What Every Entrepreneur Should Learn From Factory Floors

“What would you need to do to double your revenue (or profit)?”

That’s usually my opening question when we have strategic reviews with our businesses. The answer highlights the biggest constraints to the growth of the business.

I start with this specific question because many leaders have one problem in common: they come up with great solutions but to the wrong problems. It may sound stupid but every day, thousands of leaders come up with excellent solutions to the wrong problems. When this happens, you may work your butt off, but it won’t materially change the business.

One of my favourite business books (I’d highly recommend it), The Goal by Eliyahu M. Goldratt, addresses this particular question.

The Theory of Constraints

The Goal was my original introduction to the Theory of Constraints (TOC). In short, TOC describes systems and how to operate them for maximal output. The concept describes the benefits of analysing a production system like a chain of processes. To improve the chain, the weakest link must be identified. In the case of a product line, the weakest link is the stage with the lowest throughput.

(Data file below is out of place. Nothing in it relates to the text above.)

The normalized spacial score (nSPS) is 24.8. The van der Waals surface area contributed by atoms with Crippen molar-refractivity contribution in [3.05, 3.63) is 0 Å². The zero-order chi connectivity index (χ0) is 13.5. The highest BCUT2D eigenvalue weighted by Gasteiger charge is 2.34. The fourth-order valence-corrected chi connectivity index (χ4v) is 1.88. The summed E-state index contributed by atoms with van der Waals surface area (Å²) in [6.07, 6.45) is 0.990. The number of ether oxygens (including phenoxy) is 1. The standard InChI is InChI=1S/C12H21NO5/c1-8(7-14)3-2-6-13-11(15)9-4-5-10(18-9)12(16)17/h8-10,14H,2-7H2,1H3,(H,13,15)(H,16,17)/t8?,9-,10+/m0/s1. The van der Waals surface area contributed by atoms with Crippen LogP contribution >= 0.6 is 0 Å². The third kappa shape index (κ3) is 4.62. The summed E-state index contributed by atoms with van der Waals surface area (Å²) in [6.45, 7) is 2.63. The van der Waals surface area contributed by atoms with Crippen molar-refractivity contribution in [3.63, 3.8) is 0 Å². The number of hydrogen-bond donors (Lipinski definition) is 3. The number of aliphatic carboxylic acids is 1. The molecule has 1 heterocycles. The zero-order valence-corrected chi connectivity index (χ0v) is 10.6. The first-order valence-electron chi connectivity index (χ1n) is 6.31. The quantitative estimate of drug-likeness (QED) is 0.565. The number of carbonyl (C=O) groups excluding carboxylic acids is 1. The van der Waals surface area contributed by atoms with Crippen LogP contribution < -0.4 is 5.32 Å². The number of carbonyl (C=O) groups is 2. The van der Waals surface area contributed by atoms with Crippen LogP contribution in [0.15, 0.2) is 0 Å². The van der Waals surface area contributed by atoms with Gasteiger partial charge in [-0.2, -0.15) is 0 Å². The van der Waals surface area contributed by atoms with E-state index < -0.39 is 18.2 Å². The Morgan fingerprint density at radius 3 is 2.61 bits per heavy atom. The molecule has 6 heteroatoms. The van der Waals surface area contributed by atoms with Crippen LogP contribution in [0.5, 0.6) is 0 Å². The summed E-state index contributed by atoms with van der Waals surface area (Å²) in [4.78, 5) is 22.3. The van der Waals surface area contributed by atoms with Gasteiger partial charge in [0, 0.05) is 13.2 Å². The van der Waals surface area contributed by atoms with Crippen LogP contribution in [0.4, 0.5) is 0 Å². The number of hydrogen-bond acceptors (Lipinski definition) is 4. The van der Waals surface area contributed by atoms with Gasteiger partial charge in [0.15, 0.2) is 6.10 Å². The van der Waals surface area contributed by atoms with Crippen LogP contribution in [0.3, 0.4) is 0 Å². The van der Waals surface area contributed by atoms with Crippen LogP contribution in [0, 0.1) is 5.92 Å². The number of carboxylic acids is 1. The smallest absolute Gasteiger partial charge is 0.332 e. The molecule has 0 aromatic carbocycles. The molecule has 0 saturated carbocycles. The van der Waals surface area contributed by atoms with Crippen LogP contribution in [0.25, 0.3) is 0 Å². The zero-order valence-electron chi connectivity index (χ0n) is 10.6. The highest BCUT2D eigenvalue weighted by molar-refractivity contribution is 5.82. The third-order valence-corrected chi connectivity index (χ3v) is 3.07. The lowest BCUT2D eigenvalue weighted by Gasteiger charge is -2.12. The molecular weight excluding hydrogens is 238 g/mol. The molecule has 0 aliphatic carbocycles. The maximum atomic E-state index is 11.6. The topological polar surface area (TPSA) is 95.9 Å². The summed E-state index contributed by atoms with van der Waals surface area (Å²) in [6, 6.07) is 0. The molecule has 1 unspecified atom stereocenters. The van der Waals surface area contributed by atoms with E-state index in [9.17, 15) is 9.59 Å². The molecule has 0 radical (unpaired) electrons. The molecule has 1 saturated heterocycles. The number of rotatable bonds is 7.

As for actual chains, there can always only be one weakest link. Once that link has been strengthened, another link will be the weakest, but there are never two links that are both the weakest at the same time.

A Paper Clips Factory